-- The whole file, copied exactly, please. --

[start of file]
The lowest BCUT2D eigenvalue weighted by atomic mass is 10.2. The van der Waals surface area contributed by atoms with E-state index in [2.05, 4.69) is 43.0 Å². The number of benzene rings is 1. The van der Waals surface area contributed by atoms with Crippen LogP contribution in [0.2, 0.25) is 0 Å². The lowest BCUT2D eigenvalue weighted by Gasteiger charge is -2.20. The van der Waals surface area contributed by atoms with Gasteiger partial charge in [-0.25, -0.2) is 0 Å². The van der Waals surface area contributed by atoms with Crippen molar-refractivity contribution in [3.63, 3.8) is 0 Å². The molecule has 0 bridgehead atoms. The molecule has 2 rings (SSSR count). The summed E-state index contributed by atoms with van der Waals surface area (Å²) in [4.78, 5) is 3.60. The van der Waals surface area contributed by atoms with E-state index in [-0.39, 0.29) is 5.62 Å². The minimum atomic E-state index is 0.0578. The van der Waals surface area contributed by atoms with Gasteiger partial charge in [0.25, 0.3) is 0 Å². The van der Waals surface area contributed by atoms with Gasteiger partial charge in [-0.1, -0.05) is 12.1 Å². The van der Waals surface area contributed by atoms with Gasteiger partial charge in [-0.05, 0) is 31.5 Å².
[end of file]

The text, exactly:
The lowest BCUT2D eigenvalue weighted by atomic mass is 10.2. The van der Waals surface area contributed by atoms with E-state index in [2.05, 4.69) is 43.0 Å². The number of benzene rings is 1. The van der Waals surface area contributed by atoms with Crippen LogP contribution in [0.2, 0.25) is 0 Å². The lowest BCUT2D eigenvalue weighted by Gasteiger charge is -2.20. The van der Waals surface area contributed by atoms with Gasteiger partial charge in [-0.25, -0.2) is 0 Å². The van der Waals surface area contributed by atoms with Crippen molar-refractivity contribution in [3.63, 3.8) is 0 Å². The molecule has 0 bridgehead atoms. The molecule has 2 rings (SSSR count). The summed E-state index contributed by atoms with van der Waals surface area (Å²) in [4.78, 5) is 3.60. The van der Waals surface area contributed by atoms with E-state index in [-0.39, 0.29) is 5.62 Å². The minimum atomic E-state index is 0.0578. The van der Waals surface area contributed by atoms with Gasteiger partial charge in [0.25, 0.3) is 0 Å². The van der Waals surface area contributed by atoms with Gasteiger partial charge in [-0.1, -0.05) is 12.1 Å². The van der Waals surface area contributed by atoms with Gasteiger partial charge in [-0.05, 0) is 31.5 Å².